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Therese Murray took over as Senate president in March 2007, which means — under the eight-year limit adopted after William Bulger's two-decade reign — that she would have to step down just two months into the 2015-2016 session. Nobody thinks she'll stay a lowly senator after surrendering the gavel, and it seems implausible that she could run in November 2014 for, in effect, a two-month term.

That means this is probably the last campaign for Murray, after a remarkable 20-year climb to the top of the Senate, where she is among a handful of the most powerful people in Massachusetts.

And there's a good chance she will lose.

Murray is locked in a rematch with Sandwich Selectman Tom Keyes, who took 48 percent of the vote in their 2010 nail-biter, losing by a mere 3600 votes out of 74,000.

It's not supposed to work this way. Typically, Senate presidents and House Speakers come from solidly partisan, safe districts. That leaves them free to serve as lightning rods, protecting other Senate members and assisting their political needs, without worrying about their own reputations back in the home district.

This year, however, the situation is completely inverted. Murray, who represents the increasingly conservative Upper Cape and Plymouth area, is the lone incumbent in trouble, while the other 36 senators seeking re-election — 32 Democrats and four Republicans — all appear to be coasting.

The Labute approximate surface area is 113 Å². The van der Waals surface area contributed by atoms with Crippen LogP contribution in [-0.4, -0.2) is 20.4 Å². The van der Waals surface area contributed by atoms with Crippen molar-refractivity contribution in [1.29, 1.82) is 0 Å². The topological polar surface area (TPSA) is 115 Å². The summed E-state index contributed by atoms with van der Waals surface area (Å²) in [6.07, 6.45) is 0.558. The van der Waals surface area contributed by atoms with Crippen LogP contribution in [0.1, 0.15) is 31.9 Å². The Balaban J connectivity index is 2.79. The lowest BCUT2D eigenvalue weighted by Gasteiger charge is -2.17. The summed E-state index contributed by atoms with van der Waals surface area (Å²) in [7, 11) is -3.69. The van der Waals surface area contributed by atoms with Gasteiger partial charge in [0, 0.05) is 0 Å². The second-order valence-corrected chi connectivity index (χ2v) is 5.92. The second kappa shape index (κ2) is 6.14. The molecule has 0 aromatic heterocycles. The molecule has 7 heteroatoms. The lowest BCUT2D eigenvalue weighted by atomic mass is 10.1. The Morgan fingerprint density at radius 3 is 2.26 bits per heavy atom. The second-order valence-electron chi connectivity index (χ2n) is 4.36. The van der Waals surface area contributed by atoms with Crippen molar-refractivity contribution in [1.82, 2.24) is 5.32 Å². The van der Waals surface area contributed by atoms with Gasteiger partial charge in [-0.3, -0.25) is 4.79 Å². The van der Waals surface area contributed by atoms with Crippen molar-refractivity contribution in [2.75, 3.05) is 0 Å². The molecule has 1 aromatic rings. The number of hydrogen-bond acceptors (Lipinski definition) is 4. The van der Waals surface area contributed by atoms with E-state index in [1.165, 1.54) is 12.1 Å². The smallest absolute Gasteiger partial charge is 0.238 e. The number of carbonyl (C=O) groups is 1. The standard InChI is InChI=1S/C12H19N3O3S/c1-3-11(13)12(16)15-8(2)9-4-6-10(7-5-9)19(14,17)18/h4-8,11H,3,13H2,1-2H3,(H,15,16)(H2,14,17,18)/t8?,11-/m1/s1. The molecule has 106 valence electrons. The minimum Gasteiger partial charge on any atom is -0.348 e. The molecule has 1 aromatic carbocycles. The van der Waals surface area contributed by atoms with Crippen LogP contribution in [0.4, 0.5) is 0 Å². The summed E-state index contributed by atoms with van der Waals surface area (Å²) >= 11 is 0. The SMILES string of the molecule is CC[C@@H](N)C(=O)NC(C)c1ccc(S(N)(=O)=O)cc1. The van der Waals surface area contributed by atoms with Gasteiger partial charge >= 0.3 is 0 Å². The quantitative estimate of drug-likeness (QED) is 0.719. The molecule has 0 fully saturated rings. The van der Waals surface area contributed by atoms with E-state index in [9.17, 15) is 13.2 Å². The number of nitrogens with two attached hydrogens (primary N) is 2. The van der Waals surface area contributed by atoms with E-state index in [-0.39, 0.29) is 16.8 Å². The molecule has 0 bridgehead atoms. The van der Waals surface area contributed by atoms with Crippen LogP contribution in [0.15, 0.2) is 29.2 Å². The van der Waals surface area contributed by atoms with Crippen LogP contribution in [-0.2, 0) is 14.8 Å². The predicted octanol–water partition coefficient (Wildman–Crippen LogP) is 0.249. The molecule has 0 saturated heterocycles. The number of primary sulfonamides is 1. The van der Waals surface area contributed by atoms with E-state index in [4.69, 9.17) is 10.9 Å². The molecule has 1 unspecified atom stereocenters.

Most Democrats in Boston and beyond assume that she will win comfortably. They are banking on simple electoral mathematics: if Keyes couldn't win in the Republican-tilted 2010 turnout, he doesn't figure to prevail in this year's presidential cycle, in which Democrats are expected to flood the polls, as they did in 2008 and 2004.

People in and around the district say it's not that simple. Many of those extra voters will be coming out for Scott Brown, who romped that area by better than a 60-40 margin in the 2010 special election for US Senate. Brown is expected to win here again, likely by double digits. Even Mitt Romney could carry the district; John McCain got better than 45 percent in 2008.

There just aren't big pockets of Democratic voters in these woody, Outer Cape towns who come out every four years, as there are in other parts of the state.

Murray is certainly taking the threat seriously. So it's a little surprising that others aren't.

It's almost a mass psychological denial of a post-Murray reality. There is no clear successor, and the possibility of starting the next session fighting to choose one — and then operating without Murray's strong guiding hand — leaves many Democratic insiders I talked to muttering and rolling their eyes.

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